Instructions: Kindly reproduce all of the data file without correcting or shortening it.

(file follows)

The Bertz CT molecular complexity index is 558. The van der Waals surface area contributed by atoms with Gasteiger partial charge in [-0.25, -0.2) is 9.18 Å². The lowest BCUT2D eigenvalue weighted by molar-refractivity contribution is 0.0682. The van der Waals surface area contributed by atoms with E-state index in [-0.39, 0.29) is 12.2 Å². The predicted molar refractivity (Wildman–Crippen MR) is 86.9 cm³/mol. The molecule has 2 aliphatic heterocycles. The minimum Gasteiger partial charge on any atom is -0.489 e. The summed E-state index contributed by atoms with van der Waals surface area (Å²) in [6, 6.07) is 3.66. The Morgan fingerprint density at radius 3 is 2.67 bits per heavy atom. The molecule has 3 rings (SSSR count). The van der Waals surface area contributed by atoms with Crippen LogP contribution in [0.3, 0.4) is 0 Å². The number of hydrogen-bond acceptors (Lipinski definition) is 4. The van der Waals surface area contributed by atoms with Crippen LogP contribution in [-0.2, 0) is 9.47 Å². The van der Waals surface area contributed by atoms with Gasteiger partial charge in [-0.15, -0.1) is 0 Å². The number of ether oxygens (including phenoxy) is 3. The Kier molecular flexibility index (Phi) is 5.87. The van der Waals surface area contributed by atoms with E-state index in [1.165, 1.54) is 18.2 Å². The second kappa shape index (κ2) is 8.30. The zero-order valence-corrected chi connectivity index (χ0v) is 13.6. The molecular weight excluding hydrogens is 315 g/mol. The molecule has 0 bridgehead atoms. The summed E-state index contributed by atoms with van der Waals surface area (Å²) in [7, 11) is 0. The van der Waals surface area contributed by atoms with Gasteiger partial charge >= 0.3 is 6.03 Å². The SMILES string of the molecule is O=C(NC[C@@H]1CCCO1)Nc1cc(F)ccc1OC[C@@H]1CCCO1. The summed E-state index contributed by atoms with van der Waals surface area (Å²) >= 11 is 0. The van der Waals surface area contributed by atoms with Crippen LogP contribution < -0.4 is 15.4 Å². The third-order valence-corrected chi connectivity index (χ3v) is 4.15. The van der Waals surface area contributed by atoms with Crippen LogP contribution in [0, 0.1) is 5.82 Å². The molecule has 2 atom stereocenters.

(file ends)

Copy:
The Bertz CT molecular complexity index is 558. The van der Waals surface area contributed by atoms with Gasteiger partial charge in [-0.25, -0.2) is 9.18 Å². The lowest BCUT2D eigenvalue weighted by molar-refractivity contribution is 0.0682. The van der Waals surface area contributed by atoms with E-state index in [-0.39, 0.29) is 12.2 Å². The predicted molar refractivity (Wildman–Crippen MR) is 86.9 cm³/mol. The molecule has 2 aliphatic heterocycles. The minimum Gasteiger partial charge on any atom is -0.489 e. The summed E-state index contributed by atoms with van der Waals surface area (Å²) in [6, 6.07) is 3.66. The Morgan fingerprint density at radius 3 is 2.67 bits per heavy atom. The molecule has 3 rings (SSSR count). The van der Waals surface area contributed by atoms with Crippen LogP contribution in [0.3, 0.4) is 0 Å². The number of hydrogen-bond acceptors (Lipinski definition) is 4. The van der Waals surface area contributed by atoms with Crippen LogP contribution in [-0.2, 0) is 9.47 Å². The van der Waals surface area contributed by atoms with Gasteiger partial charge in [-0.15, -0.1) is 0 Å². The number of ether oxygens (including phenoxy) is 3. The Kier molecular flexibility index (Phi) is 5.87. The van der Waals surface area contributed by atoms with E-state index in [1.165, 1.54) is 18.2 Å². The second kappa shape index (κ2) is 8.30. The zero-order valence-corrected chi connectivity index (χ0v) is 13.6. The molecular weight excluding hydrogens is 315 g/mol. The molecule has 0 bridgehead atoms. The summed E-state index contributed by atoms with van der Waals surface area (Å²) in [7, 11) is 0. The van der Waals surface area contributed by atoms with Gasteiger partial charge >= 0.3 is 6.03 Å². The SMILES string of the molecule is O=C(NC[C@@H]1CCCO1)Nc1cc(F)ccc1OC[C@@H]1CCCO1. The summed E-state index contributed by atoms with van der Waals surface area (Å²) >= 11 is 0. The van der Waals surface area contributed by atoms with Crippen LogP contribution < -0.4 is 15.4 Å². The third-order valence-corrected chi connectivity index (χ3v) is 4.15. The van der Waals surface area contributed by atoms with Crippen LogP contribution in [0, 0.1) is 5.82 Å². The molecule has 2 atom stereocenters.